The causes of disaster and war have been historically attributed to sources ranging from the gods, to the wind of a passing cannonball, and various natural, unnatural or supernatural sources of contagion. Emotional consequences of disaster are described in the Iliad, and references to the terror induced by the attack of this hero are diverse. Ancient Greeks attributed epidemic illness to Apollo’s wrath after the desecration of his temple. The French military surgeon Larrey commented clearly on the ill eﬀects of war upon the health of Napoleon’s soldiers. Others commented on combat-related pathological behaviors during the US Civil War, and recent studies have noted the descriptions of veterans of that war hospitalized for symptoms very similar to those of today’s Post Traumatic Stress Disorder (PTSD).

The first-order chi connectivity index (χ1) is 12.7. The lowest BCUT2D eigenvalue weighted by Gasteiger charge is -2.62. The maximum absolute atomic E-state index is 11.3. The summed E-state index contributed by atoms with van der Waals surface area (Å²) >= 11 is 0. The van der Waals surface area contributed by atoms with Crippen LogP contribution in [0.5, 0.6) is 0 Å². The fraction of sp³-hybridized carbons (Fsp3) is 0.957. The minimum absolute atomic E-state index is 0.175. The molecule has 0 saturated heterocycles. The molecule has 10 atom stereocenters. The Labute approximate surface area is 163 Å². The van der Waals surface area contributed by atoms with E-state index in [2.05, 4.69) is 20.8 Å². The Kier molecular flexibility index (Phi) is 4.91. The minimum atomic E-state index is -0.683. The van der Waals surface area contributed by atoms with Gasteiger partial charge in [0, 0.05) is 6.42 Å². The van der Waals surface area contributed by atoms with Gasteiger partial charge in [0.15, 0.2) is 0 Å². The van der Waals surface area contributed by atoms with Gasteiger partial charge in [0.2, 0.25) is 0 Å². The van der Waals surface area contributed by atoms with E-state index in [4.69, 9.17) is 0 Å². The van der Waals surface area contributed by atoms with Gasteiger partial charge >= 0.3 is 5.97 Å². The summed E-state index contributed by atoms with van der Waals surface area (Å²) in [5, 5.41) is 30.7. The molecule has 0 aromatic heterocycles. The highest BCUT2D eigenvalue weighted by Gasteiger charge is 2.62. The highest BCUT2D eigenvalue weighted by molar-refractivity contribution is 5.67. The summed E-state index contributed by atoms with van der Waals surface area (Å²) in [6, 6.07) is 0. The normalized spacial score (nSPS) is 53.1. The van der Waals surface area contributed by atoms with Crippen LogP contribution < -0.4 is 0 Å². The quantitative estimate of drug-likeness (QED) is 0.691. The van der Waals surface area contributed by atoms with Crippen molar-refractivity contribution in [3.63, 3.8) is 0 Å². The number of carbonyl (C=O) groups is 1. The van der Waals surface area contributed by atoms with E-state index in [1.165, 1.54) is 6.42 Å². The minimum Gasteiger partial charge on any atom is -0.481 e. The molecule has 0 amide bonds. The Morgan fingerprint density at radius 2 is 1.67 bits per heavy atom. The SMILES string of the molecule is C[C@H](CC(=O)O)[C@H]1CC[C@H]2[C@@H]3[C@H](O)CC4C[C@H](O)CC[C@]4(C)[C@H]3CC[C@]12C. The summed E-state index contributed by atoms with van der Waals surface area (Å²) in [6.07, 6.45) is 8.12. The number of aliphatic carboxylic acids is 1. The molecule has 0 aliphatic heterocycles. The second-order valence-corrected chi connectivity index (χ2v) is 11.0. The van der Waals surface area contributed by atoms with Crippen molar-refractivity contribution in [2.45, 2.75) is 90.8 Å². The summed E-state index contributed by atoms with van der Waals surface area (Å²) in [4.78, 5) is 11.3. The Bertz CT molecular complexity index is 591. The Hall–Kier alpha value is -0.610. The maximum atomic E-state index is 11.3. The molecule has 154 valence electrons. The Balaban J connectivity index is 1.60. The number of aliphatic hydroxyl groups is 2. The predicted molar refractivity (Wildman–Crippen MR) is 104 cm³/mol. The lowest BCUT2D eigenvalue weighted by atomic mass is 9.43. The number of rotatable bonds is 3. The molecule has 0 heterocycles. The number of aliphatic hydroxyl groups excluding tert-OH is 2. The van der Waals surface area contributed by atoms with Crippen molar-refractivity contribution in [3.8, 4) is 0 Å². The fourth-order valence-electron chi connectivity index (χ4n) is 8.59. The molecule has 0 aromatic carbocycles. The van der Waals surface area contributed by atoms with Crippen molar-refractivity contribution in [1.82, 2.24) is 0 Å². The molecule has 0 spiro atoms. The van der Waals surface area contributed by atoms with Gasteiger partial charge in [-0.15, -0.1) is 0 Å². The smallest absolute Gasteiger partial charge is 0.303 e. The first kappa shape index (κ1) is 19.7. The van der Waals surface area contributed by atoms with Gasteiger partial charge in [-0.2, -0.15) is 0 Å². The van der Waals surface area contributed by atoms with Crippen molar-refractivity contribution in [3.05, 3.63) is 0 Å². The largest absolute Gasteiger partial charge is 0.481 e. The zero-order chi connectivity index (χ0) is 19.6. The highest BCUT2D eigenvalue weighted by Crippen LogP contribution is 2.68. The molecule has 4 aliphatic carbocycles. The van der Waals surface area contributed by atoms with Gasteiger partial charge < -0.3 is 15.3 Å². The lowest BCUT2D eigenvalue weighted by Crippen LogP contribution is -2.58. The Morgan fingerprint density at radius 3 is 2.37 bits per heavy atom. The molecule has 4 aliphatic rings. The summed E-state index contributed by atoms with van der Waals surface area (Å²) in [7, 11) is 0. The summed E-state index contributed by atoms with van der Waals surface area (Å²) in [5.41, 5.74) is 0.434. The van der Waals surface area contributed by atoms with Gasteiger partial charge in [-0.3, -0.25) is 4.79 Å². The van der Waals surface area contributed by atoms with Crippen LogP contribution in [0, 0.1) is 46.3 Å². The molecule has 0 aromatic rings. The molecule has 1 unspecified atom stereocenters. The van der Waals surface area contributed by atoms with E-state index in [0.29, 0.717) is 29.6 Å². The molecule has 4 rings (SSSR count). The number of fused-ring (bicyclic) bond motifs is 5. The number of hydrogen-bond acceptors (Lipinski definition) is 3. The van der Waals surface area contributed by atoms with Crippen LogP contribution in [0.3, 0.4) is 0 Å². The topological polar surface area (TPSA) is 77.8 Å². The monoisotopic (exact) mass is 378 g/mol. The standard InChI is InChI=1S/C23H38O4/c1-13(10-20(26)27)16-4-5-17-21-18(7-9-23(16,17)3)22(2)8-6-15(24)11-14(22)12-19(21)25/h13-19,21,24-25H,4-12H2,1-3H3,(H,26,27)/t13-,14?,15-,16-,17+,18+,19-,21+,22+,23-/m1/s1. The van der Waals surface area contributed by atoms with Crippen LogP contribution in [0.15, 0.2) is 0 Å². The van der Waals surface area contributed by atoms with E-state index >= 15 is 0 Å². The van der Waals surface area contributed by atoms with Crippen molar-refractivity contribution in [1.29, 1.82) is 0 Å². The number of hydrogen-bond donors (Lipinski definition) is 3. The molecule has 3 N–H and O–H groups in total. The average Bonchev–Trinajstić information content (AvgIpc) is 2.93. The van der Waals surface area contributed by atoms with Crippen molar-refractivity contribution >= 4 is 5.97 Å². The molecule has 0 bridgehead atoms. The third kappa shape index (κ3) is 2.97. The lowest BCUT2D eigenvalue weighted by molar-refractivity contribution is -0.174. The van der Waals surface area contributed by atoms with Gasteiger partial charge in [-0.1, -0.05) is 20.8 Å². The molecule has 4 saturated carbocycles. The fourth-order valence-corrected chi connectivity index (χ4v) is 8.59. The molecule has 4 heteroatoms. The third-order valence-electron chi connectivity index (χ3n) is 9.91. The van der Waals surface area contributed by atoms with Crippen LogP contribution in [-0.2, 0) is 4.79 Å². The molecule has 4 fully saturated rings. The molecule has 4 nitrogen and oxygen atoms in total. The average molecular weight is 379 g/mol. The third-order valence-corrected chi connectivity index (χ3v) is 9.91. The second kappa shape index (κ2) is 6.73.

The science of neurology entered military medicine with Weir Mitchell’s work during and after the Civil War. Over the remainder of the nineteenth and twentieth centuries studies increasingly distinguished between diseases of the nervous system for which traumatic lesions could be demonstrated and those for which no such lesion could be identiﬁed. The concepts of neurasthenia, dissociation, hysteria and psychological suggestion were developed to deﬁne psycho–neurological states without demonstrable anatomic abnormality.